When a pivotal mistake was made in the publishing of last year’s West Linn High School yearbook, the swift efforts to correct it became a nationally recognized success. Last year’s Green & Gold yearbook has been credited for its design, creativity and especially for a layout assembled at the very last minute.
Glenn Krake, yearbook adviser, said that the winning design was an “accident.” When the printers made a mistake, the editors decided upon the theme of a new design, and then the entire class worked on the spread for only two or three days.
“It wasn’t really like we were working towards an award,” Hannah Morton, senior yearbook editor, said. “It was more like an excitement because it wasn’t planned.” When last year’s designs were created, Morton was a co-editor on the staff.
The Jostens’ Look Book, a national publication, recognized the spread for providing design to schools across the nation. Jostens is a publisher that produces high school yearbooks and annually the publisher distributes a “Look Book.”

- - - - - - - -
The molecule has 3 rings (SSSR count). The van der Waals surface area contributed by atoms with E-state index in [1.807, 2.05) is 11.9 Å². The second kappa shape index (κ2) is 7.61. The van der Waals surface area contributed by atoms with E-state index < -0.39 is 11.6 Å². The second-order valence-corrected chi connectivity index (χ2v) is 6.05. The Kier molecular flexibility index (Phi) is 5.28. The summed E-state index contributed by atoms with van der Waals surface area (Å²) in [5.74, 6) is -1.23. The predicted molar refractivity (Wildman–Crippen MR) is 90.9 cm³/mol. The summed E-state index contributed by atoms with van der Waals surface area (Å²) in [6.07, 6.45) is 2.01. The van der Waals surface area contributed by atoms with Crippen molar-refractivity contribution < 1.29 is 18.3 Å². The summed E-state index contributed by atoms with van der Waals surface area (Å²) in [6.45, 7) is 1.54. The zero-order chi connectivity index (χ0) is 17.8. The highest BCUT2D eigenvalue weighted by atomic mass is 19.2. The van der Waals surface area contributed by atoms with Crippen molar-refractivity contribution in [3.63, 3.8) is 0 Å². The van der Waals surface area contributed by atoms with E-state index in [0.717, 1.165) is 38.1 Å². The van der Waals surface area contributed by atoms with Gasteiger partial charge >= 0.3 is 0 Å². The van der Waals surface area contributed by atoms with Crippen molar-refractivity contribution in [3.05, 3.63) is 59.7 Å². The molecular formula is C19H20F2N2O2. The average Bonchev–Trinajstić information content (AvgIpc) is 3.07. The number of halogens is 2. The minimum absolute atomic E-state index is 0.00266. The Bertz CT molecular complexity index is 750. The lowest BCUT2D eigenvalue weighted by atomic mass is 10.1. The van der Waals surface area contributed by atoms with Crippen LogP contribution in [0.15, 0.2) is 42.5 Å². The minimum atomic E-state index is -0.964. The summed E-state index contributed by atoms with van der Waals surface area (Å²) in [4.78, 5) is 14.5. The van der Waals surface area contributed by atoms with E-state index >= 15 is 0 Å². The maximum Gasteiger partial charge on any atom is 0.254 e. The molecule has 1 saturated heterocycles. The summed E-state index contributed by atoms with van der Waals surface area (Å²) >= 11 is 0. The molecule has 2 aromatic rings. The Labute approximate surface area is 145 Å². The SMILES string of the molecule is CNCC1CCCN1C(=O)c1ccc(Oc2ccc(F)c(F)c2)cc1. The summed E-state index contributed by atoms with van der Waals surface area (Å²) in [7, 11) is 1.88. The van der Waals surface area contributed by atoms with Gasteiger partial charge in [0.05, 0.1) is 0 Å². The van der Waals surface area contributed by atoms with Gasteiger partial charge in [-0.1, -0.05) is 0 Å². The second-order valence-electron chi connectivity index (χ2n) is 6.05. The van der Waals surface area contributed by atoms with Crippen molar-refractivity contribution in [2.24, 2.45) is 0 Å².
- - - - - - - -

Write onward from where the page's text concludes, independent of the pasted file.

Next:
“The ‘Look Book’ goal is to help you generate ideas for next year’s yearbook,” Morton said. “You have to do something out-of-the-box to make other schools re-evaluate what they’re doing. I didn’t think we would ever be in the Look Book.”
The spread that was selected for this year’s Jostens’ 2012 Gotcha Covered Look Book is a layout of Facebook photos fit between various borders. Although the original spread is eight pages long, only part will be displayed in the 288-page Look Book.
“We all pitched in since we had such a time crunch to do this,” Morton said. “A lot of time went into getting all the pictures. We thought about what would be fun for other students to look at.”
Morton and the other editors had thought of a Facebook-oriented layout for a while because it can be seen as a current trend.
“It’s a lot of work,” Morton said. “We spent a lot of time trying to do something different than past years.”
According to Krake, recognition from the 2012 Jostens’ Gotcha Covered Look Book is not the only honor for last year’s yearbook. At the highest level of critique, the work was awarded an All-American status for its designs and coverage of the past year.
“We try and capture the moment,” Krake said. “We try to capture what tells the story of this year.”